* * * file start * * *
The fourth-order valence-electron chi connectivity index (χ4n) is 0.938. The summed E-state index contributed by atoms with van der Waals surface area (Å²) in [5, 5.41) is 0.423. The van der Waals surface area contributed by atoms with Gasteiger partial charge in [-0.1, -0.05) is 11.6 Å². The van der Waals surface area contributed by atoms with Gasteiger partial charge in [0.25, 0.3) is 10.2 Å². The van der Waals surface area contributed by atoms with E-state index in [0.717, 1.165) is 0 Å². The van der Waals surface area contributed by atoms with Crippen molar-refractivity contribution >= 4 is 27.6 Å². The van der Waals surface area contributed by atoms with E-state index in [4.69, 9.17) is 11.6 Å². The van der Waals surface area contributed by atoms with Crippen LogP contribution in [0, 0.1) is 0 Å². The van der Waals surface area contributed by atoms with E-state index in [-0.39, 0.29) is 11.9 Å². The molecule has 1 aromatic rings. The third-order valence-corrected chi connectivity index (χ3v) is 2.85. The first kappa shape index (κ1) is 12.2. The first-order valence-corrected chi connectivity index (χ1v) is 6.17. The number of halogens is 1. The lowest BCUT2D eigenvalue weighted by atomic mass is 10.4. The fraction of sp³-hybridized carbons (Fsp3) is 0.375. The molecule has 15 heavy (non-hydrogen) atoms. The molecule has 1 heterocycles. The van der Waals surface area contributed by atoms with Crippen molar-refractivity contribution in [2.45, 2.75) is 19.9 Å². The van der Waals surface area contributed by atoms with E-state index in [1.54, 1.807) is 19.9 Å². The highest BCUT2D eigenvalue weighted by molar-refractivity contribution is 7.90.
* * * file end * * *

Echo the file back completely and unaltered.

The fourth-order valence-electron chi connectivity index (χ4n) is 0.938. The summed E-state index contributed by atoms with van der Waals surface area (Å²) in [5, 5.41) is 0.423. The van der Waals surface area contributed by atoms with Gasteiger partial charge in [-0.1, -0.05) is 11.6 Å². The van der Waals surface area contributed by atoms with Gasteiger partial charge in [0.25, 0.3) is 10.2 Å². The van der Waals surface area contributed by atoms with E-state index in [0.717, 1.165) is 0 Å². The van der Waals surface area contributed by atoms with Crippen molar-refractivity contribution >= 4 is 27.6 Å². The van der Waals surface area contributed by atoms with E-state index in [4.69, 9.17) is 11.6 Å². The van der Waals surface area contributed by atoms with Crippen LogP contribution in [0, 0.1) is 0 Å². The van der Waals surface area contributed by atoms with E-state index in [-0.39, 0.29) is 11.9 Å². The molecule has 1 aromatic rings. The third-order valence-corrected chi connectivity index (χ3v) is 2.85. The first kappa shape index (κ1) is 12.2. The first-order valence-corrected chi connectivity index (χ1v) is 6.17. The number of halogens is 1. The lowest BCUT2D eigenvalue weighted by atomic mass is 10.4. The fraction of sp³-hybridized carbons (Fsp3) is 0.375. The molecule has 15 heavy (non-hydrogen) atoms. The molecule has 1 heterocycles. The van der Waals surface area contributed by atoms with Crippen molar-refractivity contribution in [2.45, 2.75) is 19.9 Å². The van der Waals surface area contributed by atoms with E-state index in [1.54, 1.807) is 19.9 Å². The highest BCUT2D eigenvalue weighted by molar-refractivity contribution is 7.90.